The last session involves our setting aside times when we temporarily leave the "Problem Free Area" and work with our partner to address issues we "filed" for the purpose of addressing in our "Mutual Problem Area", in the same kind of rational and objective way we might deal with issues that come up in any business or other partnership. In the class we learn the value of having regular couples meeting solely for this purpose, where we become skilled at attacking whatever problems we put on the table, and strictly avoid attacking or blaming each other.

This is a fun class limited to about 12 couples. We welcome your taking part!

Register by calling 540-434-8450 or emailing services@flrc.org.

Note: A later special event marking FLRC's 30th birthday will be a fund raising dinner and celebration at 5:30 pm Saturday, May 6, 2017, at the Park View Mennonite Church. The Board has asked me to be the main speaker for that event, and the Cantore Men's A Cappella Ensemble  will provide special music. Please register in advance!

Saturday, March 18, 2017

Does The New Proposed Budget Make US Safer?

There is far less waste and duplication in these departments than in the nation's military spending.

Joseph Nye popularized the principle of how a nation's "soft power" adds much more to its security than the "hard power" of military might. Soft power has to do with the influence a country like the US has when it demonstrates how much a free society can offer its citizens, and when it collaborates with developing countries to help them become more prosperous and the world more peaceful. China understands this principle, and continues to make major investments in emerging economies all over the world.

Much has been made of the fact that a nation's security depends not only on defense, but equally on diplomacy and on development. Unfortunately, the new budget slashes money for the State Department and limits the future influence the US will have in both its diplomacy and through promoting international aid and development.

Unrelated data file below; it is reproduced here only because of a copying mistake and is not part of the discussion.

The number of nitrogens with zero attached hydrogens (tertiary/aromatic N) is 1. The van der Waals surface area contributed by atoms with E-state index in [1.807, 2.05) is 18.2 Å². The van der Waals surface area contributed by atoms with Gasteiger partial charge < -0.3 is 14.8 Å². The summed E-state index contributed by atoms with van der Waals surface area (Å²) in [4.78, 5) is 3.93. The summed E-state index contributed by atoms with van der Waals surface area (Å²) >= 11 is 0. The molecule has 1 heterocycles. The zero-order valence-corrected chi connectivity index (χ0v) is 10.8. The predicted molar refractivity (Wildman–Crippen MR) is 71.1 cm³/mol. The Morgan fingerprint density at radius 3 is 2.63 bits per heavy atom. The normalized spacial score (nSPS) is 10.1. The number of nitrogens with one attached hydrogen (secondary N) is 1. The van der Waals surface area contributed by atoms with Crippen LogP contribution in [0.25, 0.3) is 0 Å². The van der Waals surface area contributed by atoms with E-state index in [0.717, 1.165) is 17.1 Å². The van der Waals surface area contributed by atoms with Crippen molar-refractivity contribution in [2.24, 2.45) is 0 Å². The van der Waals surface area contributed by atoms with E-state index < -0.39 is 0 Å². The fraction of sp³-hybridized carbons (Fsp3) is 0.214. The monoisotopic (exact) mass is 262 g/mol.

Meanwhile, billions spent on ever more efficient means of killing, maiming and destroying will make a nation less safe, not more so. We've already wasted more of the world's limited resources in so-called "defense spending" than the combined military budgets of China, Russia, Saudi Arabia, the United Kingdom, France, India and Germany, the next largest spenders.

Could it be that multiple development and relief agencies like CARE, World Vision and even our own Mennonite Central Committee, small as they are, are the ones spreading goodwill and good influence all around the world in ways that really do help make everyone safer?

Thursday, March 16, 2017

Join In Some Serious Relief Sale Brainstorming!

A new "S.O.S." (Sharing Our Surplus) Drive will help alleviate war refugee suffering.
When I met with the Virginia Relief Sale Committee recently they encouraged me to enlist whatever help I could to promote something new for this year's September 29-30 Mennonite Central Committee Relief Sale. We will be encouraging this year's attendees to not only support all of the usual auction and food sales efforts as never before, but to also make generous credit card or check contributions at the annual event held at the Rockingham Fairgrounds.

This is to be an extraordinary response to an extraordinary world tragedy, a widespread (and growing) refugee crisis of unimaginable proportions. The dream is to more than double our total income at this event, which last year raised a near record $341,000.

Thus I am inviting interested persons to a 7 pm Wednesday, March 29, meeting at Village Hall at VMRC (just off Shank Drive) to help generate as many ideas as possible to help promote this initiative. We might want to solicit matching money from area businesses, for example, as well as work together at creative ways of drumming up a ton of support for the idea. 

Your attendance will not obligate you to any further involvement in this project. Just bring your ideas and help promote some massive giving to Mennonite Central Committee, both now and at the Relief Sale.

Here's a link to an earlier post on this idea.

Tuesday, March 14, 2017

Small Signs And Great Wonders

It all started with this hand printed sign placed in front of a church in our home town
In the midst of all the anti-immigrant rhetoric associated with the recent primary campaign my fellow Harrisonburg pastor Matthew Bucher came up with the idea of putting a welcoming sign in front of his church. Immanuel Mennonite is located in a very diverse Hispanic, Arabic and African American community.

Upon receiving numerous affirmations for the sign's message, members of the Harrisonburg District Mission Advisory Commission, Jennifer Davis-Sensenig, Ben Risser, Nick Meyer, and Bucher, collaborated to get 300 yard signs printed for interested individuals and congregations in the area. When they sold out of these, at $10 each, Immanuel Mennonite Church decided to produce an additional 1000 of them.